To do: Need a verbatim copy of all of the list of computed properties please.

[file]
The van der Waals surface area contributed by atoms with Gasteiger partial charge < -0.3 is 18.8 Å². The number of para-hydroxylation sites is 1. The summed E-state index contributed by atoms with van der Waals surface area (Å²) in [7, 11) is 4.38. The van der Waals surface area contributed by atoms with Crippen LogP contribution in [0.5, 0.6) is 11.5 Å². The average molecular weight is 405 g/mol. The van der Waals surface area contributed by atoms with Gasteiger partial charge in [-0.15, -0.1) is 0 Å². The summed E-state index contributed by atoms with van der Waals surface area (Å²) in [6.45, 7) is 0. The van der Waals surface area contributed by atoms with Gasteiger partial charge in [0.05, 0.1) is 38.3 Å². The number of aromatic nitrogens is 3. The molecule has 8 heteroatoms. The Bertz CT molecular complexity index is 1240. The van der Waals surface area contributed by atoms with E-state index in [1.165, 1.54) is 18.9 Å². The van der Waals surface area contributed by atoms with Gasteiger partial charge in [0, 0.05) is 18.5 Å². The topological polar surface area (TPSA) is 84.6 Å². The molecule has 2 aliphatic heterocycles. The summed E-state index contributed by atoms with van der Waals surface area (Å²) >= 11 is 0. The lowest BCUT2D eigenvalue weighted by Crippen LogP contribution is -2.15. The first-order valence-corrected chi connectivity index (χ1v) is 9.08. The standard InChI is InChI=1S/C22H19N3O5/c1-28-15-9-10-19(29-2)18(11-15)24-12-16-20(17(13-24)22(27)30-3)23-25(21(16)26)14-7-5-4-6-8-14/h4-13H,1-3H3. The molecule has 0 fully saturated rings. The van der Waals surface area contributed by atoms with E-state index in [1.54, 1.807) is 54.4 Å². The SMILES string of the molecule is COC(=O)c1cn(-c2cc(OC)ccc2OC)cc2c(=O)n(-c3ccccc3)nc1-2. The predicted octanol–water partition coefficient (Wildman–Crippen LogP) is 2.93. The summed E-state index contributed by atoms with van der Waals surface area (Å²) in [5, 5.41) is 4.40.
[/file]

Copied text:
The van der Waals surface area contributed by atoms with Gasteiger partial charge < -0.3 is 18.8 Å². The number of para-hydroxylation sites is 1. The summed E-state index contributed by atoms with van der Waals surface area (Å²) in [7, 11) is 4.38. The van der Waals surface area contributed by atoms with Crippen LogP contribution in [0.5, 0.6) is 11.5 Å². The average molecular weight is 405 g/mol. The van der Waals surface area contributed by atoms with Gasteiger partial charge in [-0.15, -0.1) is 0 Å². The summed E-state index contributed by atoms with van der Waals surface area (Å²) in [6.45, 7) is 0. The van der Waals surface area contributed by atoms with Gasteiger partial charge in [0.05, 0.1) is 38.3 Å². The number of aromatic nitrogens is 3. The molecule has 8 heteroatoms. The Bertz CT molecular complexity index is 1240. The van der Waals surface area contributed by atoms with E-state index in [1.165, 1.54) is 18.9 Å². The van der Waals surface area contributed by atoms with Gasteiger partial charge in [0, 0.05) is 18.5 Å². The topological polar surface area (TPSA) is 84.6 Å². The molecule has 2 aliphatic heterocycles. The summed E-state index contributed by atoms with van der Waals surface area (Å²) >= 11 is 0. The lowest BCUT2D eigenvalue weighted by Crippen LogP contribution is -2.15. The first-order valence-corrected chi connectivity index (χ1v) is 9.08. The standard InChI is InChI=1S/C22H19N3O5/c1-28-15-9-10-19(29-2)18(11-15)24-12-16-20(17(13-24)22(27)30-3)23-25(21(16)26)14-7-5-4-6-8-14/h4-13H,1-3H3. The molecule has 0 fully saturated rings. The van der Waals surface area contributed by atoms with E-state index in [1.54, 1.807) is 54.4 Å². The SMILES string of the molecule is COC(=O)c1cn(-c2cc(OC)ccc2OC)cc2c(=O)n(-c3ccccc3)nc1-2. The predicted octanol–water partition coefficient (Wildman–Crippen LogP) is 2.93. The summed E-state index contributed by atoms with van der Waals surface area (Å²) in [5, 5.41) is 4.40.